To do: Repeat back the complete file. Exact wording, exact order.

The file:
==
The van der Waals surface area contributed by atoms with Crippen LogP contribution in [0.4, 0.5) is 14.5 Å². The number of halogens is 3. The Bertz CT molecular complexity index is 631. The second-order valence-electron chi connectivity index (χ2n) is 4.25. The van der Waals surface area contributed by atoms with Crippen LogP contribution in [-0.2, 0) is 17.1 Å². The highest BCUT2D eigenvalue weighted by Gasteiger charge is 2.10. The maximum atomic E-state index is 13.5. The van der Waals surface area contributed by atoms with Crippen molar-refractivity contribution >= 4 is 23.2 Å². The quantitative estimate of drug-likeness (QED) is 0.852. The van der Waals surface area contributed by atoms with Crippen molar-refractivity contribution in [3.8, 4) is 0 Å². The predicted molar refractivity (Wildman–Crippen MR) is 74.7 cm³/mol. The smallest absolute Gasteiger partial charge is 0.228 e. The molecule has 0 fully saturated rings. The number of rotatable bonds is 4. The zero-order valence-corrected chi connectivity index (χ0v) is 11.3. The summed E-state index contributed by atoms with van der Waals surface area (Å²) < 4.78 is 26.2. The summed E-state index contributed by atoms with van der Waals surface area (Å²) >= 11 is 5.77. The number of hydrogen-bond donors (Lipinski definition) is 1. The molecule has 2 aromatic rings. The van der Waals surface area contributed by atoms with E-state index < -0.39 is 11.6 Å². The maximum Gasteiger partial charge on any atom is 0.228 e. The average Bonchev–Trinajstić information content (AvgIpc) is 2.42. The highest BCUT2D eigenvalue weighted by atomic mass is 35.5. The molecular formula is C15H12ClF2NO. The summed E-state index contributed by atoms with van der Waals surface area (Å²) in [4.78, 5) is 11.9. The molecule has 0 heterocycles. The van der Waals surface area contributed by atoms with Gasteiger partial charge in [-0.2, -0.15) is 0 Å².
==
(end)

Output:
The van der Waals surface area contributed by atoms with Crippen LogP contribution in [0.4, 0.5) is 14.5 Å². The number of halogens is 3. The Bertz CT molecular complexity index is 631. The second-order valence-electron chi connectivity index (χ2n) is 4.25. The van der Waals surface area contributed by atoms with Crippen LogP contribution in [-0.2, 0) is 17.1 Å². The highest BCUT2D eigenvalue weighted by Gasteiger charge is 2.10. The maximum atomic E-state index is 13.5. The van der Waals surface area contributed by atoms with Crippen molar-refractivity contribution >= 4 is 23.2 Å². The quantitative estimate of drug-likeness (QED) is 0.852. The van der Waals surface area contributed by atoms with Crippen molar-refractivity contribution in [3.8, 4) is 0 Å². The predicted molar refractivity (Wildman–Crippen MR) is 74.7 cm³/mol. The smallest absolute Gasteiger partial charge is 0.228 e. The molecule has 0 fully saturated rings. The number of rotatable bonds is 4. The zero-order valence-corrected chi connectivity index (χ0v) is 11.3. The summed E-state index contributed by atoms with van der Waals surface area (Å²) < 4.78 is 26.2. The summed E-state index contributed by atoms with van der Waals surface area (Å²) >= 11 is 5.77. The number of hydrogen-bond donors (Lipinski definition) is 1. The molecule has 2 aromatic rings. The van der Waals surface area contributed by atoms with E-state index < -0.39 is 11.6 Å². The maximum Gasteiger partial charge on any atom is 0.228 e. The average Bonchev–Trinajstić information content (AvgIpc) is 2.42. The highest BCUT2D eigenvalue weighted by atomic mass is 35.5. The molecular formula is C15H12ClF2NO. The summed E-state index contributed by atoms with van der Waals surface area (Å²) in [4.78, 5) is 11.9. The molecule has 0 heterocycles. The van der Waals surface area contributed by atoms with Gasteiger partial charge in [-0.2, -0.15) is 0 Å².